How hard is your money working for you?
When you sit down and evaluate your finances, keep this one thing in mind…
It’s what I think about when I’m researching how to help my readers make and save money, so they can live a richer retirement.
Is your money working as hard as it can for you? And do you have any holes in your financial boat that could easily patch up?
As a Health & Wealth Bulletin reader, you’re already ahead of most average folks. But even money-savvy people fall for these small mistakes that could have huge impacts on their wallets.
Today, I’m sharing three common mistakes people make that drain their money needlessly, and how to correct them. The next time you’re checking out your spending, look to see if you’re making any of these mistakes.
If you avoid them, I can almost guarantee you’ll be on track to save yourself thousands of dollars in the next decade…
No. 1: Never Use Cash When You Can Pay With a Rewards Card
Rewards cards are what they sound like… A merchant or card issuer will give you incentives to use its card. Depending on the cards, the rewards can be things like cash back, airline miles, or points to exchange for gift cards. As long as you pay your credit card off every month, you can treat these rewards like free money.
I use several rewards cards… For example, I like to use a card branded by one of my preferred airlines to rack up flier miles. My assistant Laura uses a cash-rewards credit card. This card lets her trade in rewards for gift cards and other items.
I like to keep cash on me for emergency purposes. But otherwise, I almost always use a rewards card.
To find the best credit card for your situation, use the websitewww.nerdwallet.com to help find the card that makes the most financial sense for you and offers the kinds of rewards you’re most likely to use.
When you visit the site, it will ask you three questions: “What kind of card are you looking for?” “How do you plan to use your card?” and “What are you most interested in?” (It will offer multiple-choice responses.) Then, the site will offer up a list of cards that may fit your criteria. On the list, you’ll see the expected net annual rewards you’d receive, the reward rate, the annual fee, and the current signing promo. You can also read testimonials from people who use each card.
Several years back, I took a two-month road trip around the U.S., but got a card that gave me 3% and several cents a gallon off on my gasoline purchases. That card alone saved me several hundreds of dollars that summer.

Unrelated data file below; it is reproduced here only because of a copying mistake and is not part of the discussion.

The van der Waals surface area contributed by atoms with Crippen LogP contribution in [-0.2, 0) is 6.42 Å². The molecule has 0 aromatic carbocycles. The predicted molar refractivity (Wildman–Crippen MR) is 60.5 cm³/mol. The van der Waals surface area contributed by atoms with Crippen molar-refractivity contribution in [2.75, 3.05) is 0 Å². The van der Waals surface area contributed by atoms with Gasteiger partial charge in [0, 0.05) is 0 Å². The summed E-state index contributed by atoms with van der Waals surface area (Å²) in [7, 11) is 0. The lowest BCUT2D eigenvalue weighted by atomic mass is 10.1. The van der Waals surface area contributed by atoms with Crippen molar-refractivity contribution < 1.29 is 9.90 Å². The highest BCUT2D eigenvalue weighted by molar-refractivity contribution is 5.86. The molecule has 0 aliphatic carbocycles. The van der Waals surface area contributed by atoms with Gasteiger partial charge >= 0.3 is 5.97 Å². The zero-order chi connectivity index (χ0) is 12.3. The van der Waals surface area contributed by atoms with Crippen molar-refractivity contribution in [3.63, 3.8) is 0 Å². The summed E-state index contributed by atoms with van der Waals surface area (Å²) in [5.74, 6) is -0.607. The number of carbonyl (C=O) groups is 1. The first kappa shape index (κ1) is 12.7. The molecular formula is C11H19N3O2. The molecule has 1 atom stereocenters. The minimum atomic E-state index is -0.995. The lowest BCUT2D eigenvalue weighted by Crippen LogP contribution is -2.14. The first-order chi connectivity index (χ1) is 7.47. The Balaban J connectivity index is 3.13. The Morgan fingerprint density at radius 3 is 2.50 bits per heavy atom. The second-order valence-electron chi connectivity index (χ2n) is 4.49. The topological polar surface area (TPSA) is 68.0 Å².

No. 2: Never Pay DRIP Fees
Reinvesting dividends is one of the simplest ways to grow your wealth… That’s why I often recommend the stocks of shareholder-friendly companies like McDonald’s (MCD) that regularly pay dividends.
Before the advent of online brokerages, the best way to reinvest your dividends was directly through the company, using what’s called a Dividend Reinvestment Plan (DRIP). So if you owned MCD shares and wanted your dividend reinvested – instead of receiving a check in the mail – you’d join the McDonald’s DRIP. Of course, McDonald’s would charge a fee for this, as much as $20. This was a good deal then… but not anymore.
Now, you have a much simpler way to reinvest… use your online broker. Once you own shares of a stock, request your broker to reinvest your dividends. The best part is that most brokers do it for free.
No. 3: Never Ignore New Banking Fees
Make sure claims of “free banking” are really free. Truly low-fee or free banking is getting harder to find. A recent comparison done by Bankrate, the online aggregator of banking industry news and information, shows 38% of banks offer fee-free, non-interest-bearing checking accounts. That’s down from close to 75% in 2005.
Some typical fees include monthly service fees for low balance accounts, overdraft fees, ATM fees, and transaction fees. Bank of America even tried to impose a $5 fee to customers for using debit cards. The plan was dropped after huge customer backlash.
Some banks still offer free checking accounts with little to no minimum balance or use requirements, including EverBank, Capital One, and USAA.
Keep in mind, some of these banks mostly operate online. If you’re comfortable doing all of your banking online, these banks are a great alternative to traditional brick-and-mortar banks. Online banks have fewer expenses, and many offer better rates than you’ll find at a local bank.
Bottom line, use these tips and keep more money for your retirement.
- Did you miss it? Stop overpaying for these three things.
- Something different: What would keep a pro from playing at the Masters?
Here’s to our health, wealth, and a great retirement,
Dr. David Eifrig and the Health & Wealth Bulletin Research Team
April 4, 2018